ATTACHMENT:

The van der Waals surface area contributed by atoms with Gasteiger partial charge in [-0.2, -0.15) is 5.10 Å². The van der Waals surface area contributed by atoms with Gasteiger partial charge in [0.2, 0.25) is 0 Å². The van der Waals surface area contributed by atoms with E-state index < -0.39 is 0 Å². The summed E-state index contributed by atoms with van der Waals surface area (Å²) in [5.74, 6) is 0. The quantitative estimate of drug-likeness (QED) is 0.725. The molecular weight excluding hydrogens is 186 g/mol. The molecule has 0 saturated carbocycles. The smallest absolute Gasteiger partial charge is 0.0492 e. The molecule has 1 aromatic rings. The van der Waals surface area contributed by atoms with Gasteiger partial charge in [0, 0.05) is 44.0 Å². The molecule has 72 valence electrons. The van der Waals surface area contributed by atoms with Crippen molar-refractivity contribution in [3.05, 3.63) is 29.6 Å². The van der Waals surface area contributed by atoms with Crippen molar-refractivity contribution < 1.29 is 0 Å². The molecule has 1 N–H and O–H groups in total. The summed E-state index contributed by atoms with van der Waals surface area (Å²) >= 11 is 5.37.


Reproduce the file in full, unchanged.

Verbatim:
The van der Waals surface area contributed by atoms with Gasteiger partial charge in [-0.2, -0.15) is 5.10 Å². The van der Waals surface area contributed by atoms with Gasteiger partial charge in [0.2, 0.25) is 0 Å². The van der Waals surface area contributed by atoms with E-state index < -0.39 is 0 Å². The summed E-state index contributed by atoms with van der Waals surface area (Å²) in [5.74, 6) is 0. The quantitative estimate of drug-likeness (QED) is 0.725. The molecular weight excluding hydrogens is 186 g/mol. The molecule has 0 saturated carbocycles. The smallest absolute Gasteiger partial charge is 0.0492 e. The molecule has 1 aromatic rings. The van der Waals surface area contributed by atoms with Gasteiger partial charge in [0, 0.05) is 44.0 Å². The molecule has 72 valence electrons. The van der Waals surface area contributed by atoms with Crippen molar-refractivity contribution in [3.05, 3.63) is 29.6 Å². The van der Waals surface area contributed by atoms with Crippen molar-refractivity contribution < 1.29 is 0 Å². The molecule has 1 N–H and O–H groups in total. The summed E-state index contributed by atoms with van der Waals surface area (Å²) >= 11 is 5.37.